Is Your Memory Failing?
As most of you know last August or September I purchased a new G5 to replace the Blue-and-White G3 that had come to be known as FrankenMac. For the first time in my Mac computing life I would own a Mac while it was still one of the current machines. This was going to be sweet.
For the first few weeks everything was fine. The machine was everything I had hoped it would be. The only danger was that while sitting slack-jawed in front of this new speed demon I might drool on the keyboard and short something out. Then the trouble started.
Trouble in Paradise
The first sign of trouble came while trying to create a DVD using iDVD 4. I could create very short DVDs, but longer ones would cause iDVD to crash during the encoding process. Sometimes the crash would occur immediately after starting to create the menus. Usually iDVD was the only application affected, but sometimes I would see the dreaded kernel panic screen. You know, the black-and-white text screen that tells you, in several different languages, to restart the computer. Other applications that I use every day, such as Safari and Microsoft Word, were performing quite well. Photoshop was also working well, although I hadn’t tried anything that would really push it.
At this point I was starting to doubt my Mac knowledge. Maybe a dual 2 GHz Mac with 1.5 GB of memory just wasn’t enough machine to work well with about 70 minutes of video? That’s when the second symptom started to occur. Booting the system from scratch took four or five attempts, with each of the failures greeted by a kernel panic. Once the system finally started, everything went wonderfully as long as I didn’t try to run iDVD or Final Cut Express. Something was wrong and the boot-up problems were starting to convince me it might be hardware-related, since the kernel panics were occurring before any software had time to load.
Identifying the Culprit
I knew from reading posts in numerous forums that kernel panics are often the result of some hardware problem. Time to do a little troubleshooting. Without going into a lot of detail here, since that’s not the point of this article, the boot problems were apparently due to a loose card inside the computer. Once that was resolved I could get back to editing video right? Wrong. Problems with iDVD and Final Cut Express persisted.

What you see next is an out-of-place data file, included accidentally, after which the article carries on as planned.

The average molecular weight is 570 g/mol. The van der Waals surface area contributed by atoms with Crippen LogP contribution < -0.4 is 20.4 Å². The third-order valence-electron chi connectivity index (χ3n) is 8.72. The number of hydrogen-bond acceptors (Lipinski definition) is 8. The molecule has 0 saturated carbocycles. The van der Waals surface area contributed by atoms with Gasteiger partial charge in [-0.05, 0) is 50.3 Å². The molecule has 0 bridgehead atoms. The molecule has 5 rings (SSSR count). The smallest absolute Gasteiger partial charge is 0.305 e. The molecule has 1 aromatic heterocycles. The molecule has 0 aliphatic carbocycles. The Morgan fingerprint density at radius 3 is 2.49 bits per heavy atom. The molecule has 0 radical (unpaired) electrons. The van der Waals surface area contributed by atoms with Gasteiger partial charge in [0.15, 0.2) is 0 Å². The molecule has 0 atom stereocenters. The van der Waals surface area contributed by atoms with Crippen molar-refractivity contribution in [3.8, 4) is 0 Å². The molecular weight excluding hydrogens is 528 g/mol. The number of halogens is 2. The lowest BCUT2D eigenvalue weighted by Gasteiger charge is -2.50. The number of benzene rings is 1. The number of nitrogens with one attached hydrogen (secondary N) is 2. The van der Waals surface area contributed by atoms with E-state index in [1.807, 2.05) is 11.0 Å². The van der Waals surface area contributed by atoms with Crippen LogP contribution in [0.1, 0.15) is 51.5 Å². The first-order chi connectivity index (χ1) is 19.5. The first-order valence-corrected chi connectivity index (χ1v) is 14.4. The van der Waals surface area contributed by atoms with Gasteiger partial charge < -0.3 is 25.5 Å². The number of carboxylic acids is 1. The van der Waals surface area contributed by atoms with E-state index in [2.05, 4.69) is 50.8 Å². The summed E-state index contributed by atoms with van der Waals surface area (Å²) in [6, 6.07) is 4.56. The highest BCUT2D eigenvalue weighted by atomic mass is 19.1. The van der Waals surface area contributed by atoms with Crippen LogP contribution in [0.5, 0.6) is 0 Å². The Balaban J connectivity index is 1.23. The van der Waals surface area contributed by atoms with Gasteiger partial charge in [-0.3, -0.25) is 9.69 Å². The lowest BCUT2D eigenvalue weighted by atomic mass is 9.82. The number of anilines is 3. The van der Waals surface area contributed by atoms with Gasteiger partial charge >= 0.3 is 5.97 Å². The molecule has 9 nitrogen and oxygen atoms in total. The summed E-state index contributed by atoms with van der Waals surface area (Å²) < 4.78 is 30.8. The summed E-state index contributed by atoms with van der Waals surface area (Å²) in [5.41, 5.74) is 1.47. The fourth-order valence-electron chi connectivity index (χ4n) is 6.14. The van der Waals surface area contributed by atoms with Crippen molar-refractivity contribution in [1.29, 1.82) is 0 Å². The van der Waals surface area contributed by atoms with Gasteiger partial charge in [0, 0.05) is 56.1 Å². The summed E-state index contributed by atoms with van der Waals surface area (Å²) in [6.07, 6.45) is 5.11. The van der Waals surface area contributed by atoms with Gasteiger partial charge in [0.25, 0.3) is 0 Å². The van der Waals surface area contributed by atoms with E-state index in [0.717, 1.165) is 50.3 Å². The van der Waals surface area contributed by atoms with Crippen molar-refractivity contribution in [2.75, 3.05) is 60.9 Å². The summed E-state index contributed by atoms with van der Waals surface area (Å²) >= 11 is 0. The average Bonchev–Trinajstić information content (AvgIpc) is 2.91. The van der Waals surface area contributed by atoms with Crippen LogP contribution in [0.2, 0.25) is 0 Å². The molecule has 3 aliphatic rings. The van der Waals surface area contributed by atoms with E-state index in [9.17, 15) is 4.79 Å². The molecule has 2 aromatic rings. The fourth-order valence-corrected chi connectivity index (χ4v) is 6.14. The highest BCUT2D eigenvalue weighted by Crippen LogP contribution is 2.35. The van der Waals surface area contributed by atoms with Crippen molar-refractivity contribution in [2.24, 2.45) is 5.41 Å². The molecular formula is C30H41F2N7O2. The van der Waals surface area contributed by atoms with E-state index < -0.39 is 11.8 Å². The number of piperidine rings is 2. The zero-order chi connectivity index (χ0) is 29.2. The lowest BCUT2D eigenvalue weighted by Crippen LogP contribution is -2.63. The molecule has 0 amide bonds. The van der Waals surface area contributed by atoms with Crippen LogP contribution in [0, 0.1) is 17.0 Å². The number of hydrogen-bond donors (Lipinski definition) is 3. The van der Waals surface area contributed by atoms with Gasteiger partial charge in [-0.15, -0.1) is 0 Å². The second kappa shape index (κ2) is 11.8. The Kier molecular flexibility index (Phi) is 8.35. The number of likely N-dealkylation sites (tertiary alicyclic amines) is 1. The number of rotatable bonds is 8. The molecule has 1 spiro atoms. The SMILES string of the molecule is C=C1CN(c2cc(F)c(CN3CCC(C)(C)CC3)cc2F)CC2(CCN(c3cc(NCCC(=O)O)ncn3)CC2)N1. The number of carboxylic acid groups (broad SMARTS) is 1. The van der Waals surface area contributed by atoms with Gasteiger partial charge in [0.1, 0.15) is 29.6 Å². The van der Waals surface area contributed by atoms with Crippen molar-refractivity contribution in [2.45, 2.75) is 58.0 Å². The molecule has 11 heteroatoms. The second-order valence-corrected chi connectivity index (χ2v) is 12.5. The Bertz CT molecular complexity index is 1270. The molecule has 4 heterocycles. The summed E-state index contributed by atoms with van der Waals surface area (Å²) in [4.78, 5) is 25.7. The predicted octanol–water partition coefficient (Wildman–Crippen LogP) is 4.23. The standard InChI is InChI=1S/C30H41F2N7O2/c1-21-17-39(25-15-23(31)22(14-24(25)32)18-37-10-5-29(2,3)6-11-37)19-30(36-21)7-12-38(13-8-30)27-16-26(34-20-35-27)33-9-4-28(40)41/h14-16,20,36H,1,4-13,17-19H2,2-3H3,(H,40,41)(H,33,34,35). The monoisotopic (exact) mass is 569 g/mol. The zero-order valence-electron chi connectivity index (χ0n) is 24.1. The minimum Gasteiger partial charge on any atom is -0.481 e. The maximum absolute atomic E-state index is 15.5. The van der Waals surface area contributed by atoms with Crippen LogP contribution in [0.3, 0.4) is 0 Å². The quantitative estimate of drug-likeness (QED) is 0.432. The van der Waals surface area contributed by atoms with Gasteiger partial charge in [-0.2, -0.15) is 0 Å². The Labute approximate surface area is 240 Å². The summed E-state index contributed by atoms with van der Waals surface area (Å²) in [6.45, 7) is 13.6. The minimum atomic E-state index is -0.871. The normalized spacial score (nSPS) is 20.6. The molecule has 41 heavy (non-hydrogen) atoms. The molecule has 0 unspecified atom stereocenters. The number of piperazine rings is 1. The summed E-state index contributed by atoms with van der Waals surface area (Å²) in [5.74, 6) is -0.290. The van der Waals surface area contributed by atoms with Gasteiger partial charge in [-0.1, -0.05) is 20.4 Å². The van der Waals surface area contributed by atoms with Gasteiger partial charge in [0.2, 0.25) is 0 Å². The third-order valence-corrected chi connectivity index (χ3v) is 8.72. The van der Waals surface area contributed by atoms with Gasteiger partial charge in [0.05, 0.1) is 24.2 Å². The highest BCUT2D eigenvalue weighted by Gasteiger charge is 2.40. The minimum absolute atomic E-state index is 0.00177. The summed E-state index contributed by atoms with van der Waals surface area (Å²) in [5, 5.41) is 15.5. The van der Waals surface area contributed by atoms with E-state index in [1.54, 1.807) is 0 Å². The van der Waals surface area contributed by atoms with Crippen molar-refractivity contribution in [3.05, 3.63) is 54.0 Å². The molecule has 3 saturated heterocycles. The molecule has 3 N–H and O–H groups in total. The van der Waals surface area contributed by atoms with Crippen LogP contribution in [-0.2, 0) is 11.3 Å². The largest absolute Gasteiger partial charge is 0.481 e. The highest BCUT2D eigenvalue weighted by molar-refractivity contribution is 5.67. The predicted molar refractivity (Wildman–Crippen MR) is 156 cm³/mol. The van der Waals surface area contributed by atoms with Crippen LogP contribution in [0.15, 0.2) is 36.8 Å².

After putting my project aside for a while, I stumbled on a potential answer one day. In one of the Mac forums I ran into someone who was doing a similar project on a Mac with less memory. Several messages later, he and I concluded that perhaps I had some bad memory chips. Time for more testing.
Trial and Error
If you suspect that your problems are due to bad memory, there are several methods available for testing. One common method is to remove a chip or two, boot the system, and attempt to duplicate the problem. Presumably if the problem persists then the bad RAM is still in the system. If the problem is gone, then the bad RAM is among the chips that have been removed. You are essentially using repeated trials and the process of elimination to help solve the mystery.
You would think that this method would appeal to someone like me. Not so. I have a few problems with this method. First, it is very time consuming and requires a great deal of your attention since it may be necessary to take the system apart several times. Second, you must know how to safely remove components from your Mac. Finally, it requires more knowledge about your Mac than some users want to know. Some Macs have RAM slots that are difficult for users to access while others, like my G5, require that RAM be installed in pairs. Finally, you might actually damage a good chip if it is not carefully removed and replaced.
Users who have only a little more than the minimum amount of RAM required for OS X may face an additional problem using this method. Removing RAM, even if your Mac permits removing one chip at a time, may leave you without enough memory to boot the machine.
If you are uncomfortable taking your machine apart several times, there is another option: software-based memory tests. Testing memory using software is not infallible; it’s almost impossible to test every state of memory. Although it’s not perfect, software-based memory testing is a useful tool.
If your computer shipped with an Apple Hardware Test CD, that’s a good place to start. If a bad chip is identified, it can also pinpoint the slot that chip currently occupies. I didn’t have access to that disc during testing, but it can be a useful tool.